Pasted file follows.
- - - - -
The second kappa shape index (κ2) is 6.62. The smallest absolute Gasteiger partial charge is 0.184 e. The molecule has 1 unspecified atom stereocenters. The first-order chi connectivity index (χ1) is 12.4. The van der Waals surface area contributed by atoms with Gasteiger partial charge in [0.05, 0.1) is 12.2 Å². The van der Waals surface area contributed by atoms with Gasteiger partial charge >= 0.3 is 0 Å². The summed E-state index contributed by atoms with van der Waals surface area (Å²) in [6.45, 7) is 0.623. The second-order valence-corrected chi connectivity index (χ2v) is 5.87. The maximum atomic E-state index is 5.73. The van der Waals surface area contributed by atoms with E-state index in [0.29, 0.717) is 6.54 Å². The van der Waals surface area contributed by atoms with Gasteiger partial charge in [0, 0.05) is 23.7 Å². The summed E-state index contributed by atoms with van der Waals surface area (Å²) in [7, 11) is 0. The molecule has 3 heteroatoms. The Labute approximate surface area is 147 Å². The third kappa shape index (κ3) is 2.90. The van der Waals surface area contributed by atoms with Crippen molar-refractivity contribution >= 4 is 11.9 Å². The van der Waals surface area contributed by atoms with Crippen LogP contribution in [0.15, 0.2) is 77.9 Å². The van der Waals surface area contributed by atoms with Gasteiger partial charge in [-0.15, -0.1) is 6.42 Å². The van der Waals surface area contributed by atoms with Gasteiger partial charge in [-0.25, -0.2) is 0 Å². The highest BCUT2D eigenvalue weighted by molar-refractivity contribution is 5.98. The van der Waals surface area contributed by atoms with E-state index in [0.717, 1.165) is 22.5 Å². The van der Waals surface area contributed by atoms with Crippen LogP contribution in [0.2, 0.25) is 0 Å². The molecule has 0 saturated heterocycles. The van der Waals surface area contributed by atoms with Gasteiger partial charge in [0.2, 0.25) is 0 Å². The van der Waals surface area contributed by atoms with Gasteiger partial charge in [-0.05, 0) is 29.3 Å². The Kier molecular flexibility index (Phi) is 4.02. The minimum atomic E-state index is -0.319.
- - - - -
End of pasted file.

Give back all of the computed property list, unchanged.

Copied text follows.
The second kappa shape index (κ2) is 6.62. The smallest absolute Gasteiger partial charge is 0.184 e. The molecule has 1 unspecified atom stereocenters. The first-order chi connectivity index (χ1) is 12.4. The van der Waals surface area contributed by atoms with Gasteiger partial charge in [0.05, 0.1) is 12.2 Å². The van der Waals surface area contributed by atoms with Gasteiger partial charge >= 0.3 is 0 Å². The summed E-state index contributed by atoms with van der Waals surface area (Å²) in [6.45, 7) is 0.623. The second-order valence-corrected chi connectivity index (χ2v) is 5.87. The maximum atomic E-state index is 5.73. The van der Waals surface area contributed by atoms with E-state index in [0.29, 0.717) is 6.54 Å². The van der Waals surface area contributed by atoms with Gasteiger partial charge in [0, 0.05) is 23.7 Å². The summed E-state index contributed by atoms with van der Waals surface area (Å²) in [7, 11) is 0. The molecule has 3 heteroatoms. The Labute approximate surface area is 147 Å². The third kappa shape index (κ3) is 2.90. The van der Waals surface area contributed by atoms with Crippen molar-refractivity contribution >= 4 is 11.9 Å². The van der Waals surface area contributed by atoms with Crippen LogP contribution in [0.15, 0.2) is 77.9 Å². The van der Waals surface area contributed by atoms with Gasteiger partial charge in [-0.15, -0.1) is 6.42 Å². The van der Waals surface area contributed by atoms with Gasteiger partial charge in [-0.25, -0.2) is 0 Å². The highest BCUT2D eigenvalue weighted by molar-refractivity contribution is 5.98. The van der Waals surface area contributed by atoms with E-state index in [0.717, 1.165) is 22.5 Å². The van der Waals surface area contributed by atoms with Crippen LogP contribution in [0.2, 0.25) is 0 Å². The molecule has 0 saturated heterocycles. The van der Waals surface area contributed by atoms with Gasteiger partial charge in [0.2, 0.25) is 0 Å². The van der Waals surface area contributed by atoms with Gasteiger partial charge in [-0.05, 0) is 29.3 Å². The Kier molecular flexibility index (Phi) is 4.02. The minimum atomic E-state index is -0.319.